New Zealand’s rivers, streams, and lakes are becoming saturated with nitrogen, killing off fish and other aquatic wildlife. While the blame is shared by urban runoff and industrial waste, farming is eyed as one of the primary reasons for the nitrogen buildup.
Excess nitrogen and phosphorus in waterways promote plant and algae growth, but it is also toxic to fish and other aquatic organisms. Plants and algae can grow at massive rates. However, upon their death, bacteria in the water will decompose the plant materials, consuming the available oxygen in the water, and replacing it with methane. Some types of toxic algae thrive in nitrogen-rich waters. Bacteria that cause avian botulism require anoxic (low-oxygen) water conditions, spreading the damage to more than just aquatic species. Seventy-five percent of New Zealand’s freshwater fish species are already endangered or close to extinction. Lakes are incredibly vulnerable as waters are not regularly replaced, unlike in rivers and streams. Lakes in higher altitudes are somewhat safe, but low-lying lakes like Hakanoa and Mangakawere in Waikato as well as Ellesmere and Forsyth in Canterbury are particularly vulnerable. Groundwater is also being saturated with nitrogen. In 2012-2014, sampling was done on numerous groundwater sites; 71 percent of them did not meet the drinking water standards because of the high levels of nitrates.
Too Many Cows
While industrial wastes can pass through water purification or treatment measures, very little can be done with agricultural and pastoral run-offs. Cows already account for half of the country’s greenhouse emissions, but their damage to the waterways is more clearly seen. The dairy industry floods the waterways with massive amounts of nitrogen — albeit unintentionally. Cows produce nitrogen through biological waste. The feed for the cows requires fertilizer, which contributes even more nitrogen. Run-offs from dairy farms can seep into the waterways and groundwater, artificially enriching the waters with nitrogen and promoting algal growth. Farm run-offs also contain the E. coli bacteria. A survey of rivers near farming regions found that the presence of the bacteria was 14 times higher compared to the non-farming areas.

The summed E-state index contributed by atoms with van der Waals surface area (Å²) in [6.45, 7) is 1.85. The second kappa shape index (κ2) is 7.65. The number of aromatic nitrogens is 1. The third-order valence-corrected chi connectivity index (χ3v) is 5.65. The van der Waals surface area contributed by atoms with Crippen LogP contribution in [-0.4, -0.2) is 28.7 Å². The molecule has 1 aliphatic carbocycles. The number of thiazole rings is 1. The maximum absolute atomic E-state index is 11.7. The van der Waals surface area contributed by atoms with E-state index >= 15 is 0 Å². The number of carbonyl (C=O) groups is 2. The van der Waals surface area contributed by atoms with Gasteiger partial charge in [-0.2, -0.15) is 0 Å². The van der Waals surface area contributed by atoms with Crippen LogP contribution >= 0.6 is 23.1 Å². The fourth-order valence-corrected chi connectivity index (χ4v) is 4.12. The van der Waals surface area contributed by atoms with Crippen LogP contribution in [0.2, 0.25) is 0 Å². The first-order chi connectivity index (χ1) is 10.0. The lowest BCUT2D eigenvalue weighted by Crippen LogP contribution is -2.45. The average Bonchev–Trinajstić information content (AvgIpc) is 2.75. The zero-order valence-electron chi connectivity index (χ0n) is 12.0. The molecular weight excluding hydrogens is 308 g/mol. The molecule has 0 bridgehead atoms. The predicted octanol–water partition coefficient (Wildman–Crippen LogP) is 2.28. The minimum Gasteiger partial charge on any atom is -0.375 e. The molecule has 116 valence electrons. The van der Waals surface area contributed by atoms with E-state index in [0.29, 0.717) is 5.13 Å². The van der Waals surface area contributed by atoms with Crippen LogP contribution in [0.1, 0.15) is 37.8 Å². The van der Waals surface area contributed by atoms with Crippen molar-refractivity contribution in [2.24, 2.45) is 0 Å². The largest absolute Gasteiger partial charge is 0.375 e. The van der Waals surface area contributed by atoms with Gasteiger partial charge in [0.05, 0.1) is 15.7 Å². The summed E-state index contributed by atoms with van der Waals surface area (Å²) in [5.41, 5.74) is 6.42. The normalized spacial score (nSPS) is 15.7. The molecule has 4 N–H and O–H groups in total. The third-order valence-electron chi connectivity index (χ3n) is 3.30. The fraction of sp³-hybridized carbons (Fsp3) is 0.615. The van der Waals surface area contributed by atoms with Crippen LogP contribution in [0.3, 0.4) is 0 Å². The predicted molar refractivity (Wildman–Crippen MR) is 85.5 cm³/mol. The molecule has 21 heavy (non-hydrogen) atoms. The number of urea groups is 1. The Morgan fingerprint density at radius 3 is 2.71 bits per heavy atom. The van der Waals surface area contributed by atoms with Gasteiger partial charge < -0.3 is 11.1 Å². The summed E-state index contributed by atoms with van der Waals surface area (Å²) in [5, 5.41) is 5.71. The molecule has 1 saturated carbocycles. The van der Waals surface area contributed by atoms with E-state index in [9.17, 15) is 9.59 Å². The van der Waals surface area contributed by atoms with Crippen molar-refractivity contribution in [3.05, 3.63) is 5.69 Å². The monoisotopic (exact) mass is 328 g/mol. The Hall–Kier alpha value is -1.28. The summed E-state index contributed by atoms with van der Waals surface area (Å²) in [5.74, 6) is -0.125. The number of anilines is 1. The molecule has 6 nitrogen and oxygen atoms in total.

Clean water is the primary issue of concern for more than 80 percent of New Zealanders — way ahead of the cost of living and healthcare. With two-thirds of all rivers and three-fourths of all lakes already unswimmable, the government has a tough job on their hands. It has already imposed tighter rules on land use. It has contributed NZ$229 million (US$145m) to help dairy farmers transition to more environmentally-friendly practices, including restrictions on farm expansions and feedlots, encouraging reductions on nitrogen loss, and updating standards for stock holding areas and enclosures. Farmers are unhappy with the stifling new regulations, but the government is adamant (for now) to keep the measures in place.
Water is just as crucial as air when it comes to life, and New Zealanders are taking notice. With the majority of the electorate expressing their concern over water quality, the government will surely take steps to appease its constituents — perhaps to the detriment of dairy farmers.